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Original Research ARTICLE

Front. Microbiol., 16 September 2020 | https://doi.org/10.3389/fmicb.2020.579306

Precise Species Identification and Taxonomy Update for the Genus Kluyvera With Reporting Kluyvera sichuanensis sp. nov.

Lina Liu1,2†, Yu Feng1,3†, Li Wei4, Fu Qiao4 and Zhiyong Zong1,2,3,4*
  • 1Center of Infectious Diseases, West China Hospital, Sichuan University, Chengdu, China
  • 2Center for Pathogen Research, West China Hospital, Sichuan University, Chengdu, China
  • 3Division of Infectious Diseases, State Key Laboratory of Biotherapy, Chengdu, China
  • 4Department of Infection Control, West China Hospital, Sichuan University, Chengdu, China

Kluyvera is a genus within the family Enterobacteriaceae and can cause various human infections but remains poorly studied. A carbapenem-resistant blaNDM–1-carrying Kluyvera strain 090646T was isolated from a hospital sink in Chengdu, Sichuan province, China. Whole genome sequencing of the strain revealed that it had 28.2 to 42.3% in silico DNA-DNA hybridization (isDDH) scores and 84.15 to 90.10% average nucleotide identity (ANI) values with other Kluyvera species. Both values are well below the ≥ 70.0% isDDH and ≥ 95–96% ANI cutoffs to define bacterial species, suggesting that the strain represents a novel species of the genus Kluyvera, for which the name Kluyvera sichuanensis. nov. is proposed. Type strain of K. sichuanensis is 090646T (=GDMCC 1.1872T =KCTC 82166T). Strain 090646T can be differentiated from other Kluyvera species by its ability to utilize D-sorbitol but not β-galactosidase (ONPG), D-mannose, glycerin, raffinose, nor sucrose. There were 47 genome sequences labeled as Kluyvera in GenBank, which were curated for precise species identification. Only 33 of the 47 genomes were indeed of Kluyvera and four novel Kluyvera genomospecies were identified, highlighting that the species assignation of bacterial genomes in GenBank need to be curated. Genome sequencing for more strains is required to understand the genus Kluyvera.

Introduction

Kluyvera is a genus of the family Enterobacteriaceae (Farmer et al., 1981) and can be found in soil, water, sewage, and healthcare environment (Farmer et al., 1981; Li et al., 2019; Mutoh et al., 2019). In human, Kluyvera strains appear to be largely colonized in the gastrointestinal tract but also cause a wide range of infections such as bacteremia, cholangitis, diarrhea, neonatal meningitis, peritonitis, and pneumonia with severity from mild to fatal diseases (Sarria et al., 2001; Lee et al., 2019). Although Kluyvera is of clinical significance, it remains poorly studied. At the time of writing, the Kluyvera genus consists of only four species: Kluyvera ascorbata, Kluyvera cryocrescens, Kluyvera georgiana, and Kluyvera intermedia (Farmer et al., 1981; Muller et al., 1996; Pavan et al., 2005). Of note, the previously known Kluyvera intestini (Tetz et al., 2017) has been moved to the genus Metakosakonia in 2017 (Alnajar and Gupta, 2017). In this study, we first reported a novel Kluyvera species by examining the taxonomy and characterizing phenotypes of a strain from a handwashing sink. Then, we curated the species assignation of all Kluyvera genomes (n = 47) in GenBank and found 4 novel Kluyvera genomospecies based on genome analysis. Last, we provided an updated taxonomy for the genus Kluyvera as a reference for future studies.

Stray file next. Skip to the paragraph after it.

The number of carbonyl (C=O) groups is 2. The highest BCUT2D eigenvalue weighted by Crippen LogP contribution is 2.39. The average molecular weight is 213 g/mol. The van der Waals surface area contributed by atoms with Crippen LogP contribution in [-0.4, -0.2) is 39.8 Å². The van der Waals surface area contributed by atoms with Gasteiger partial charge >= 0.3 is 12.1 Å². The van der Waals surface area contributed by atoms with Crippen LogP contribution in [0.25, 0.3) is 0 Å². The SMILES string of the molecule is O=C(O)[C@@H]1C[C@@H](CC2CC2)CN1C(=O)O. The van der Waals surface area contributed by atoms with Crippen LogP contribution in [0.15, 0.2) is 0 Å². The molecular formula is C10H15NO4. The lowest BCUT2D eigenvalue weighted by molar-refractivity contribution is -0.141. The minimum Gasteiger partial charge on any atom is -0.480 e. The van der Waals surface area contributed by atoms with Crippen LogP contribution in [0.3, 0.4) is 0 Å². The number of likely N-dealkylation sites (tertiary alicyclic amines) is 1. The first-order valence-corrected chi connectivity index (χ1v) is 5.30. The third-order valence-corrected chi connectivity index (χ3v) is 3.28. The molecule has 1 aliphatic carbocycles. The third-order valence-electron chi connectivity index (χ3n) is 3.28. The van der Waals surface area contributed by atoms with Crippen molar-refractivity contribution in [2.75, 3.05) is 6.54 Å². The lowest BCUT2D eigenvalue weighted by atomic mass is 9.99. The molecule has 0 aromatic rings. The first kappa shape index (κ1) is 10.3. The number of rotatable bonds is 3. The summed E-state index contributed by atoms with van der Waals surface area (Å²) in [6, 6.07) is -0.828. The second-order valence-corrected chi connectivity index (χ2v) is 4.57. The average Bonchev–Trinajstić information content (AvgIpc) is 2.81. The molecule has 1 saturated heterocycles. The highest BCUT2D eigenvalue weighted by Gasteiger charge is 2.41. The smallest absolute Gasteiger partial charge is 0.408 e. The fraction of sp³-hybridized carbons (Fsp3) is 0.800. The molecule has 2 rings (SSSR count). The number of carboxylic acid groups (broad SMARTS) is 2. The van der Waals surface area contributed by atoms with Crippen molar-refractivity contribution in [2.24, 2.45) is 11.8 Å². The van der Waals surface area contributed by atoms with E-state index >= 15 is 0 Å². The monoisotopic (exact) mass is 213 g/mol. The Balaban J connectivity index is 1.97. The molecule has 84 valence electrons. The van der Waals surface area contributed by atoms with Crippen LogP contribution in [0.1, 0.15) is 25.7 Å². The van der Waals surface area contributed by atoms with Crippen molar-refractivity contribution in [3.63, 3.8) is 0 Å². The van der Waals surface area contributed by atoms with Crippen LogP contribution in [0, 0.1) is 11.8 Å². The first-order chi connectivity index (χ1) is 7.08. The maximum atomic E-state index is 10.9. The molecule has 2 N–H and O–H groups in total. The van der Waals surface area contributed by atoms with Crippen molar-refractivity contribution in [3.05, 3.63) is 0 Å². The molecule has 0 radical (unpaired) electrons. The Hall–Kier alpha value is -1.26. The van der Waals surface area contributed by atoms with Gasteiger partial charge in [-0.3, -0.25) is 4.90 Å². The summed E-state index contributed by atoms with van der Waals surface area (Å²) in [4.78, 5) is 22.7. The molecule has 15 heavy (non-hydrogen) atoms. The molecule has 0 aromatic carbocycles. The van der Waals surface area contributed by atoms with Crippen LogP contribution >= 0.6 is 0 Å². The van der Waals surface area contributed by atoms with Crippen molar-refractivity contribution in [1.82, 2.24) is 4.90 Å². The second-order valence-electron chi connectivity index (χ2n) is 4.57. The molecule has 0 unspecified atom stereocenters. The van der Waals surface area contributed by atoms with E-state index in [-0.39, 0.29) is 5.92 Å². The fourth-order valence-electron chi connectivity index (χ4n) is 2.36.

Materials and Methods

Strain Isolation and Identification

Strain 090646T (also called SCKS090646) was recovered from the residual water of a handwashing sink as part of an infection control surveillance program on sinks. The residual water was sampled using a sterile rayon swab (Copan; Brescia, Italy) moistened with tryptic soy broth (TSB) (Hopebio, Qingdao, China). The swab was placed into a 15 ml sterile tube containing 6 ml TSB and was incubated at 37°C overnight. Then the tube was centrifuged, and supernatant was discarded, and precipitants were resuspended with 1 ml TSB. A 50 μl suspension was streaked onto a CHROMagar Orientation colorimetric plate (Chromagar; Paris, France). Isolates from sinks were subjected to preliminary species identification using matrix-assisted laser desorption ionization time of flight mass spectrometry (MALDI-TOF; Bruker, Billerica, MA, United States) with a database version DB5989 according to the manufacturer’s instructions.

Analysis of the 16S rRNA Gene Sequence

A nearly complete sequence (1,411 bp) of the 16S rRNA gene was obtained from strain 090646T by PCR as described previously (Moreno et al., 2002). The corresponding 16S rRNA gene sequence of type strains of other Kluyvera species and other closely related genera sharing >97% nucleotide identity with that of strain 090646T were retrieved from GenBank. The 16S rRNA gene sequences were aligned using Clustal Omega (Madeira et al., 2019) and a maximum-likelihood phylogenetic tree (Figure 1) was inferred by RAxML v8.2.12 (Stamatakis, 2014) under GTRGAMMA model with a 1,000-boostrap test.

FIGURE 1
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Figure 1. Phylogenetic tree of Kluyvera sichuanensis 090646T, other Kluyvera species and other closely related genera based on 16S rRNA gene sequences. The tree was inferred using the maximum-likelihood method. Bootstrap values >50% (based on 1,000 resamplings) are shown. Bar, 0.02 substitutions per nucleotide position.

Phenotypic Characterization